Difference between revisions of "Cybersecurity and Economic Incentives"

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==Key Words==  
 
==Key Words==  
  
[http://cyber.law.harvard.edu/cybersecurity/Glossary_of_Core_Ideas#Internet_Service_Providers internet service providers], [http://cyber.law.harvard.edu/cybersecurity/Glossary_of_Core_Ideas#Malware malware]
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[http://cyber.law.harvard.edu/cybersecurity/Glossary_of_Core_Ideas#Malware malware], [http://cyber.law.harvard.edu/cybersecurity/Glossary_of_Core_Ideas#Interdependencies interdependencies]
  
 
==Synopsis==
 
==Synopsis==

Revision as of 18:56, 9 June 2010

Full Title of Reference

Cybersecurity and Economic Incentives

Full Citation

OECD, Cybersecurity and Economic Incentives, in Computer Viruses and Other Malicious Software (OECD, 2009). Purchase

BibTeX

Categorization

Issues: Economics of Cybersecurity, Incentives

Key Words

malware, interdependencies

Synopsis

The past five years have witnessed the emergence of comprehensive efforts to improve the security of information systems and networks. A recent survey by the OECD (2005a) demonstrates that governments have developed national policy frameworks, as well as partnerships with the private sector and civil society, to combat cybercrime. Measures include Computer Security Incident Response Teams (CSIRTs), raising awareness, information sharing and education.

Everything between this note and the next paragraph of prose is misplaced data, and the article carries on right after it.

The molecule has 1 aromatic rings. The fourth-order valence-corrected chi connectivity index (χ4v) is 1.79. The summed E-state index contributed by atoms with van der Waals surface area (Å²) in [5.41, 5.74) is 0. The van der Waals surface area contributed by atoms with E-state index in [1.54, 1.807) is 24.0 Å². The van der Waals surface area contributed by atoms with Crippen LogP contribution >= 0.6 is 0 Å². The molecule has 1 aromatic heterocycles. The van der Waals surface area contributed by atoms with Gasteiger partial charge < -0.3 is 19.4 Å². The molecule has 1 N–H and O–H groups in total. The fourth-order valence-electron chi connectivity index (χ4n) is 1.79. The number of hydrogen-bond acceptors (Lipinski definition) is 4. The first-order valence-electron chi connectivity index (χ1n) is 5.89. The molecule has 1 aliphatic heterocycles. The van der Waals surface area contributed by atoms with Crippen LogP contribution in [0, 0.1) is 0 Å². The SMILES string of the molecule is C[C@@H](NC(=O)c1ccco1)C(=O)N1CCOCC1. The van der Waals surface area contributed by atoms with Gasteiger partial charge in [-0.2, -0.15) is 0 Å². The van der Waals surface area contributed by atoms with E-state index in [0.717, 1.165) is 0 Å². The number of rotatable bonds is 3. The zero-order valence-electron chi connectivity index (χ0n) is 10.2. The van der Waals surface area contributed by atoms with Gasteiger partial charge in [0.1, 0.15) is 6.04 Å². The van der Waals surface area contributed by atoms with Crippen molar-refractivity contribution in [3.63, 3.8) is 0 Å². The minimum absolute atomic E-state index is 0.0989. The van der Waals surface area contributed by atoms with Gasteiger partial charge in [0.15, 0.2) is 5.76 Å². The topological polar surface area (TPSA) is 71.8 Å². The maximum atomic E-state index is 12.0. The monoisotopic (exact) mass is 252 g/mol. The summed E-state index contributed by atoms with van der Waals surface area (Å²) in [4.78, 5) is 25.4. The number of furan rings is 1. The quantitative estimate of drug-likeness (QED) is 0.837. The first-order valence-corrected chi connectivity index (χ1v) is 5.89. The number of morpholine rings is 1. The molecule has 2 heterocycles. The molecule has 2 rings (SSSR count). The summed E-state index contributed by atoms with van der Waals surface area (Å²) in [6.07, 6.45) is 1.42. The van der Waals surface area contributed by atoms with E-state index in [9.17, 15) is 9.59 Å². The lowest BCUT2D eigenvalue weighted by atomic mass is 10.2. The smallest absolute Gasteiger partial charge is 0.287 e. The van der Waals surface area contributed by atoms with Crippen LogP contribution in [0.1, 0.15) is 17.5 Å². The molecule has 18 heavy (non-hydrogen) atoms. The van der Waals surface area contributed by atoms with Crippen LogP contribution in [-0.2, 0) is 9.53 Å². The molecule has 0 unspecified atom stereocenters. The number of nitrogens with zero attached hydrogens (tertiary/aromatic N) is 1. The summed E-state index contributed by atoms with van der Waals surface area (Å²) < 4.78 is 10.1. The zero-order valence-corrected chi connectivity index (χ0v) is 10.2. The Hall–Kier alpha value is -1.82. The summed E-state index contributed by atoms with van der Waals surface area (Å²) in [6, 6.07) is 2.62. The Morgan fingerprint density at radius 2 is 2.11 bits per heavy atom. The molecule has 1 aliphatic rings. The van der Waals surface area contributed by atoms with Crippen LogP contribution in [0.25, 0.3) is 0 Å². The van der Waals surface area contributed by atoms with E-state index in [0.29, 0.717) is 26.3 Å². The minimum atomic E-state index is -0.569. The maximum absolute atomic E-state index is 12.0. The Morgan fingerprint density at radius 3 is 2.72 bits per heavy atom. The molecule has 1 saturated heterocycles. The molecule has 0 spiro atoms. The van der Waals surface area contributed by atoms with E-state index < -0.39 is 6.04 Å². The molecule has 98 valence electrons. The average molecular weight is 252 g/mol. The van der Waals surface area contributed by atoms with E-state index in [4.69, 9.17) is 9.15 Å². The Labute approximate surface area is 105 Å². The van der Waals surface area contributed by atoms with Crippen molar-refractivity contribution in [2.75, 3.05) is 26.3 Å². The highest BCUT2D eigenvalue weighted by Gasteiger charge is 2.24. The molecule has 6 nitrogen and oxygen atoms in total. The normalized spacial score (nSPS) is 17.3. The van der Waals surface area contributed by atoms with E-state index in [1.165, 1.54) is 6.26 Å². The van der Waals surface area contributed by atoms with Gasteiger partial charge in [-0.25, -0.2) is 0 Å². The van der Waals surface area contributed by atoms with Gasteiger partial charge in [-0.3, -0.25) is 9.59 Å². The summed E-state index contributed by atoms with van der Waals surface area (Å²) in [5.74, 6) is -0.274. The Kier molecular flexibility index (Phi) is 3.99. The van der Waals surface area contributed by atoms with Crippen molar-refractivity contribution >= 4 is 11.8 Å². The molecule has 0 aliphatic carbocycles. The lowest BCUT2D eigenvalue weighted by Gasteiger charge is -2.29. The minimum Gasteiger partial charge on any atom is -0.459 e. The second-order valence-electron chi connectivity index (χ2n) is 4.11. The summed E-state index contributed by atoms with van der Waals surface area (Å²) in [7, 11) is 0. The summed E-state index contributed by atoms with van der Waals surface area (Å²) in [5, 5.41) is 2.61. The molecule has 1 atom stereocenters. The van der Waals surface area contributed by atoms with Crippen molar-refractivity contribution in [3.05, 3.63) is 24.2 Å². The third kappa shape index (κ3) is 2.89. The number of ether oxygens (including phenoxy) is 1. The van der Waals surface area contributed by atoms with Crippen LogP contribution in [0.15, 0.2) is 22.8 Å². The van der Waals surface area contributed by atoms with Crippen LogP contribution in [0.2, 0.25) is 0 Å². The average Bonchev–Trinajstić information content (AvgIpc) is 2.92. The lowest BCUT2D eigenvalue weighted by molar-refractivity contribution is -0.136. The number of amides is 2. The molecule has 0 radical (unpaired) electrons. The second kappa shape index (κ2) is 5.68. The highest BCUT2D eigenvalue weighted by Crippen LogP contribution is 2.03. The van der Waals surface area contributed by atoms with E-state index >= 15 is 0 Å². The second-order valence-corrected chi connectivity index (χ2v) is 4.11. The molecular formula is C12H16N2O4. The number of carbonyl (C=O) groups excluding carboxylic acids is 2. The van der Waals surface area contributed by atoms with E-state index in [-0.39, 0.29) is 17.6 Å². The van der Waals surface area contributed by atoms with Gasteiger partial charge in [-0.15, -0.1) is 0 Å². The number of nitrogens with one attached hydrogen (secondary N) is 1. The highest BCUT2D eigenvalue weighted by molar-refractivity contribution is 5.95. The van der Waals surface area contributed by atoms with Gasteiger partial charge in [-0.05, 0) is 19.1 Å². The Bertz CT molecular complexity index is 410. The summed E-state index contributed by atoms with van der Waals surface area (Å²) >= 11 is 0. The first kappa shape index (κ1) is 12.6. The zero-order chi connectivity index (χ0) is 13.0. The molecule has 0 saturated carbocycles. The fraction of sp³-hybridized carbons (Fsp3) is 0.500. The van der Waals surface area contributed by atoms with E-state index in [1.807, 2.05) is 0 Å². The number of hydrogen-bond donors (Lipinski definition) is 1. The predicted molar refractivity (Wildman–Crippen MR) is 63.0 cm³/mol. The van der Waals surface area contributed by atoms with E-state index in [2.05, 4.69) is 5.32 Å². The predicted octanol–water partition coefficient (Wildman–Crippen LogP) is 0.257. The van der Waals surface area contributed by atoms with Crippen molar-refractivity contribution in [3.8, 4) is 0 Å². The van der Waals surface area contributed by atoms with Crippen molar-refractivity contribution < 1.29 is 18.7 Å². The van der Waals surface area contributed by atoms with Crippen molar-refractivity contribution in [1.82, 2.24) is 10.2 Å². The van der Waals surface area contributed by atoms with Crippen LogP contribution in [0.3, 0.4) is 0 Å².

Additional Notes and Highlights

Accessible and pragmatic approach to security concerns, underlining the fact that, if the openness of the Internet makes end-points vulnerable to security threats, it is also this very openness that allows for growth in innovation and productivity, which has so far outweighed the costs associated with security risks. Comes back on earlier OECD works on security. Underlines that the current trend in research is to focus of the economic approaches to dealing with cybersecurity (rather critical of such trend). Outlines orientations for future research (fieldwork, importance of understanding the incentives of different Internet-market players).

Outline:

 Increased focus on incentive structures
   OECD Guidelines and the Economics of Cybersecurity
 The economic perspective
   The problem with prevailing research methods